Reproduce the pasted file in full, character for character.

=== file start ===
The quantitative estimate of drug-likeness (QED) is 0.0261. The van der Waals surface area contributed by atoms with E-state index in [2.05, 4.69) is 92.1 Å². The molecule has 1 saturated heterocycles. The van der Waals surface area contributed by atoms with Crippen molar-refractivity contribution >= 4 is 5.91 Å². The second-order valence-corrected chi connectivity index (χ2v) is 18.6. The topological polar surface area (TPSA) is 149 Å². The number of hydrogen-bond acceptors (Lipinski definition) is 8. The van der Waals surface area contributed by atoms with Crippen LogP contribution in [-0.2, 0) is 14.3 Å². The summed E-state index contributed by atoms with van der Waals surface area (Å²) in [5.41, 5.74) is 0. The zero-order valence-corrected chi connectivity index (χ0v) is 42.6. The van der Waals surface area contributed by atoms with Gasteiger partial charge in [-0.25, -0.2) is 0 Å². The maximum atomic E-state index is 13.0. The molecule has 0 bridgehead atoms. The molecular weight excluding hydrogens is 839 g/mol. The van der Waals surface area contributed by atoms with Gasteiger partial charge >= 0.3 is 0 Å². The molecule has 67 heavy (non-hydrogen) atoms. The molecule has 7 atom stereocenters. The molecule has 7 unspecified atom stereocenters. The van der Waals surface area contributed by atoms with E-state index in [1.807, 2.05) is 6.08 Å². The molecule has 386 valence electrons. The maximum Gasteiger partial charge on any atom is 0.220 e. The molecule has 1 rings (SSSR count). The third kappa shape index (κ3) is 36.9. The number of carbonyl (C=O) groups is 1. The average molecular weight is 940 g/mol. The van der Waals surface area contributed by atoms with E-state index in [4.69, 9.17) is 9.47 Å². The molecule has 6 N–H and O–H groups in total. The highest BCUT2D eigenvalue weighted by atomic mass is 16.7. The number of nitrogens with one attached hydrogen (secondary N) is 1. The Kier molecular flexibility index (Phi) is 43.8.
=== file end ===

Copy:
The quantitative estimate of drug-likeness (QED) is 0.0261. The van der Waals surface area contributed by atoms with E-state index in [2.05, 4.69) is 92.1 Å². The molecule has 1 saturated heterocycles. The van der Waals surface area contributed by atoms with Crippen molar-refractivity contribution >= 4 is 5.91 Å². The second-order valence-corrected chi connectivity index (χ2v) is 18.6. The topological polar surface area (TPSA) is 149 Å². The number of hydrogen-bond acceptors (Lipinski definition) is 8. The van der Waals surface area contributed by atoms with Crippen LogP contribution in [-0.2, 0) is 14.3 Å². The summed E-state index contributed by atoms with van der Waals surface area (Å²) in [5.41, 5.74) is 0. The zero-order valence-corrected chi connectivity index (χ0v) is 42.6. The van der Waals surface area contributed by atoms with Gasteiger partial charge in [-0.25, -0.2) is 0 Å². The maximum atomic E-state index is 13.0. The molecule has 0 bridgehead atoms. The molecular weight excluding hydrogens is 839 g/mol. The van der Waals surface area contributed by atoms with Gasteiger partial charge >= 0.3 is 0 Å². The molecule has 67 heavy (non-hydrogen) atoms. The molecule has 7 atom stereocenters. The molecule has 7 unspecified atom stereocenters. The van der Waals surface area contributed by atoms with E-state index in [1.807, 2.05) is 6.08 Å². The molecule has 386 valence electrons. The maximum Gasteiger partial charge on any atom is 0.220 e. The molecule has 1 rings (SSSR count). The third kappa shape index (κ3) is 36.9. The number of carbonyl (C=O) groups is 1. The average molecular weight is 940 g/mol. The van der Waals surface area contributed by atoms with E-state index in [4.69, 9.17) is 9.47 Å². The molecule has 6 N–H and O–H groups in total. The highest BCUT2D eigenvalue weighted by atomic mass is 16.7. The number of nitrogens with one attached hydrogen (secondary N) is 1. The Kier molecular flexibility index (Phi) is 43.8.